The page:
The boy was attacked in an estate off Ingrave Street in Battersea, south London Google Streetview

A 17-year-old cyclist was hacked to death by a gang of masked youths wielding machetes in an attack on a London housing estate, witnesses have said.

The teenage victim reportedly tried to flee from his attackers but was chased and stabbed multiple times, before being left for dead sprawled on a car bonnet in Battersea.

Residents living in the Ingrave Street estate told the Evening Standard how they awoke in the early hours of Sunday (23 April) to the boy's scream of "help me, I'm dying".

They said the balaclava-wearing gang arrived on the estate in a car and had been "hassling" passers-by earlier on Saturday evening.

A 45-year-old neighbour told of the moment the victim was attacked.

"There were about six of them, they jumped out of the car and started chasing him immediately," they told the Evening Standard. "He was on his bike but they caught up with him and stabbed him.

"Someone shouted 'police are coming' which stopped the others from finishing him off and they got in the car and sped off."

The boy was taken by ambulance to a south London hospital, where he was pronounced dead about 90 minutes later.

Although formal identification awaits, officers believe they have established the identity of the deceased and next of kin have been informed. There have been no arrests.

The boy became one of three people stabbed to death in London over the weekend.

On Saturday, a man, believed to be aged in his early 40s, was stabbed to death in Enfield. Three male suspects, aged 17, 18 and 21, have been arrested on suspicion of murder.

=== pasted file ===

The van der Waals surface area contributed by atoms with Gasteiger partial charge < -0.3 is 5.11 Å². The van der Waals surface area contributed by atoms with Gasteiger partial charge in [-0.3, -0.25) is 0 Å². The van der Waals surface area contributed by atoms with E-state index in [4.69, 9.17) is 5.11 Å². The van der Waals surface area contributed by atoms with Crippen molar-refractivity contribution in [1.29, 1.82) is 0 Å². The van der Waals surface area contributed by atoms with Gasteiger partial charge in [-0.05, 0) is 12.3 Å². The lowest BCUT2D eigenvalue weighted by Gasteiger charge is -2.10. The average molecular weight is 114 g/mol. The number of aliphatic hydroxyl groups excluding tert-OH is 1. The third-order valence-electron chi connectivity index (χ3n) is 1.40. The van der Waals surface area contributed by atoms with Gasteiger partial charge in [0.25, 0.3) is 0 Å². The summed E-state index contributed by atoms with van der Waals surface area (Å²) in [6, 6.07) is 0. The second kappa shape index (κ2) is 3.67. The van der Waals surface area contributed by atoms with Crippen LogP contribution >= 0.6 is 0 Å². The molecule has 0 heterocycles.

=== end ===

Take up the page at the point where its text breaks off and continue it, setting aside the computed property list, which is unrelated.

On Sunday night, a 60-year-old man was found dead from knife wounds at an address in Bow. There have been no arrests.

Gun and knife crime in London have soared by double digits in the last year, official figures show.

Firearm offences went up by 42% between April 2016 and April 2017, while knife offences rose by 24% during the same period.

There were a total of 2,544 gun offences last year compared to 1,793 the year before, while knife crime was up from 9,742 to 12,074.

Martin Hewitt, the Met Police's assistant commissioner, said earlier this month officers were concerned about the rise in offences.

"There are complex social reasons why more young people are carrying knives and this cannot be solved by the police alone," he said. "We must work with communities to help combat knife crime."

In spite of the numbers, Hewitt insisted that London remained a safe city, saying: "London is one of the safest global cities in the world. There are few others with such low rates of serious crime such as murder and gun crime.

"Similar to the rest of England and Wales, crime rates in London are rising, but many of these are still at a much lower level than five years ago and are against the backdrop of significant reductions in resources."

Anyone with information that may assist with the investigation into the murder in Battersea is asked to call the incident room at Lewisham via 101. To remain anonymous, call Crimestoppers on 0800 555 111 or give information via the website